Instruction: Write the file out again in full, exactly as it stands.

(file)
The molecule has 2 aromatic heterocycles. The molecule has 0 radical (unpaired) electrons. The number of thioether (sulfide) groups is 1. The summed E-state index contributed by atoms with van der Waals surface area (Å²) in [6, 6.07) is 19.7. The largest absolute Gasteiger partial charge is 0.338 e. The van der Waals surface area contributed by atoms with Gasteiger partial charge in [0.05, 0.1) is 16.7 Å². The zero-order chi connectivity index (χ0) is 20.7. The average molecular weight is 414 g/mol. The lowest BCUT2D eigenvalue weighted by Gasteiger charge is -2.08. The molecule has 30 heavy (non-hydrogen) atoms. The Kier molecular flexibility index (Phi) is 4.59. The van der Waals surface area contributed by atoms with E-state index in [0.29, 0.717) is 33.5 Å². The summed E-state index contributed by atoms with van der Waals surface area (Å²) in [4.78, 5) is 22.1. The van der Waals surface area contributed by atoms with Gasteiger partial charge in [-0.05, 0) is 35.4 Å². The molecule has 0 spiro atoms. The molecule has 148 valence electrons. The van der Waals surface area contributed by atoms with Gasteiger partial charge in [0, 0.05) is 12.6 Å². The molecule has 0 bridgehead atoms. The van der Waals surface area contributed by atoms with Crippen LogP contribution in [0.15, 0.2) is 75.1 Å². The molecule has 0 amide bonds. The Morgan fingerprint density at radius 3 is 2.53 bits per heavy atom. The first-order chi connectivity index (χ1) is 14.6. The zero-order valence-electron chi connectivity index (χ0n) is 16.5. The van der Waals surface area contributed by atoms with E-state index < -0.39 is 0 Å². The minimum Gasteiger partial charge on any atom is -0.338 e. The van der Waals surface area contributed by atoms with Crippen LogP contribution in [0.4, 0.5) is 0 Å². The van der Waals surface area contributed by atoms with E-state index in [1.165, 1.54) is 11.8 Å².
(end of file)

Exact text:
The molecule has 2 aromatic heterocycles. The molecule has 0 radical (unpaired) electrons. The number of thioether (sulfide) groups is 1. The summed E-state index contributed by atoms with van der Waals surface area (Å²) in [6, 6.07) is 19.7. The largest absolute Gasteiger partial charge is 0.338 e. The van der Waals surface area contributed by atoms with Gasteiger partial charge in [0.05, 0.1) is 16.7 Å². The zero-order chi connectivity index (χ0) is 20.7. The average molecular weight is 414 g/mol. The lowest BCUT2D eigenvalue weighted by Gasteiger charge is -2.08. The molecule has 30 heavy (non-hydrogen) atoms. The Kier molecular flexibility index (Phi) is 4.59. The van der Waals surface area contributed by atoms with E-state index in [0.29, 0.717) is 33.5 Å². The summed E-state index contributed by atoms with van der Waals surface area (Å²) in [4.78, 5) is 22.1. The van der Waals surface area contributed by atoms with Gasteiger partial charge in [-0.05, 0) is 35.4 Å². The molecule has 0 spiro atoms. The molecule has 148 valence electrons. The van der Waals surface area contributed by atoms with Gasteiger partial charge in [0, 0.05) is 12.6 Å². The molecule has 0 bridgehead atoms. The van der Waals surface area contributed by atoms with Crippen LogP contribution in [0.15, 0.2) is 75.1 Å². The molecule has 0 amide bonds. The Morgan fingerprint density at radius 3 is 2.53 bits per heavy atom. The first-order chi connectivity index (χ1) is 14.6. The zero-order valence-electron chi connectivity index (χ0n) is 16.5. The van der Waals surface area contributed by atoms with E-state index < -0.39 is 0 Å². The minimum Gasteiger partial charge on any atom is -0.338 e. The van der Waals surface area contributed by atoms with Crippen LogP contribution in [0.4, 0.5) is 0 Å². The van der Waals surface area contributed by atoms with E-state index in [1.165, 1.54) is 11.8 Å².